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Broadcasters to undertake digital switchover PDF Print E-mail

By Edris Kisambira

 January 2011 is the date set by Uganda Communications Commission (UCC) for the switchover transition from analogue to digital terrestrial broadcasting.

Should Uganda successfully see this timeline through, it would have achieved the switchover three years ahead of the International Telecommunications Union’s (ITU) set deadline of December 2015.

 

“January 2011 is digital switch-on but the analogue and digital systems will run together in what we have called a simulcast period but by December 2012, all analogue systems will be switched off,” Patrick Mwesigwa, the technical director UCC said at a national consultative meeting that was called to discuss the migration plan.

After the switchover, the broadcasters will offer the audience programme diversity, better content, high quality video and will incur lower operating costs through use of compression technology and it will enable radio and TV broadcasters to share infrastructure.

There would also be more channels available, it would enable e-government services, upgrade of broadcasting infrastructure and the costs of maintaining the analogue signal and its distribution shall escalate with the passing of time, with no new analogue signal transmission technology being manufactured.

Uganda has opted for the phased approach to shut-off analogue region by region like has been the case in Germany and France. UCC will license one other signal distributor in addition to national broadcaster, Uganda Broadcasting Corporation – only if it meets regulatory conditions.

“Broadcasters will have the chance to make more money since their costs will have come down,” Mwesigwa said. Under the new broadcasting dispensation, the signal distributors would incur the bulk of costs.

Last year, Patrick Masambu, the executive director UCC told a group of jittery broadcasters that Uganda would be required to meet the deadline for the switchover. The groundwork has been laid,  as well as a national consultative meeting.

Digital Television (DTV) is the broadcast standard that will replace the age-long analogue transmission system seen on today's televisions like Uganda Broadcasting Corporation (UBC).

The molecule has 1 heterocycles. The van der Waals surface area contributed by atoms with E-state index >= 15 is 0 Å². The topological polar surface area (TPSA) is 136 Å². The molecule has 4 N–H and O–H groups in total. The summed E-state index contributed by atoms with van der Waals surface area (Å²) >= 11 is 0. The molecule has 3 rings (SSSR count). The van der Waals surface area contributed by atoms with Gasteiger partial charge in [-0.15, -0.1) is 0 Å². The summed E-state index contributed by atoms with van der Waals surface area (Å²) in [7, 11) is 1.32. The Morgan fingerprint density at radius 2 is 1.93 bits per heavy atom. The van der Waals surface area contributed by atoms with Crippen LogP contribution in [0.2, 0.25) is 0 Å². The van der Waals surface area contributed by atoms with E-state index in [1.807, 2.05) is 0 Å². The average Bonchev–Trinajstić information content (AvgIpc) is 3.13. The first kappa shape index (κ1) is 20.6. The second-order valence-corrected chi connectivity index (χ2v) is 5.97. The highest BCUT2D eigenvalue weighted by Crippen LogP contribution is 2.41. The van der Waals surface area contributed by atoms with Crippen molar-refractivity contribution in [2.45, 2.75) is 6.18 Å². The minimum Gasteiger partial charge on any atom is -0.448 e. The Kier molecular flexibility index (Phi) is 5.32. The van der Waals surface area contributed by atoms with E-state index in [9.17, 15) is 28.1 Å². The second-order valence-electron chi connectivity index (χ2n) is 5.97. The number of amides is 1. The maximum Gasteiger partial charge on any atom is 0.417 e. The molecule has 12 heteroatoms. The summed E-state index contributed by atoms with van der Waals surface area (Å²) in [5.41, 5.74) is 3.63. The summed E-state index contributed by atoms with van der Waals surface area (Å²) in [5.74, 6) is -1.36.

The digital transmission system captures images and sounds using a digital code comprising of ones and zeros, just like computers.

The key features of DTV include High Definition Television (HDTV), Multicasting in Standard Definition Television (MSDTV) and data transmission among others. The ITU deadline means that all broadcasters who would still be transmitting their broadcasting signal on the old technology would no longer be protected from harmful interference of their broadcasting services.

For regulators, the migration would enable them have better price spectrum. The transition also offers numerous opportunities for governments to meet developmental challenges such as reducing the digital divide and improving access to information, poverty eradication and creating new employment opportunities.

Mwesigwa said the key challenge would stem from the costs associated with replacement of the analogue with digital equipment and the new frequency planning that would have to be undertaken by UCC.

To achieve migration, UCC has proposed a four-phase approach. The first phase will be preparatory and will include approval of the migration plan by cabinet and the pilot digital transmissions. A simulcast phase to ensure that viewers without set-top boxes are not deprived of service will precede the switchover.

According to UCC, the market will have a signal distributor and the benefits out of this is lower transmission costs per broadcaster, better efficiency in spectrum management, lower initial costs for new broadcasters and reduced adverse impact on the environment among others.

This will also free the broadcasters to concentrate on content development and creation, which is their core business. Providers will also have the opportunity to offer more services though this may call for new investment.

For the migration plan to succeed, Mwesigwa said listeners (radio) and viewers (television) must understand what is going to happen. “The worst that can happen is for the broadcasters to match the type of picture on offer today,” Mwesigwa said. “Viewers especially should not be disappointed after the change.”

Today, minus pay-TV, Uganda has 45 licensed terrestrial TV providers (less than ten are operational) and 297 FM radio stations.

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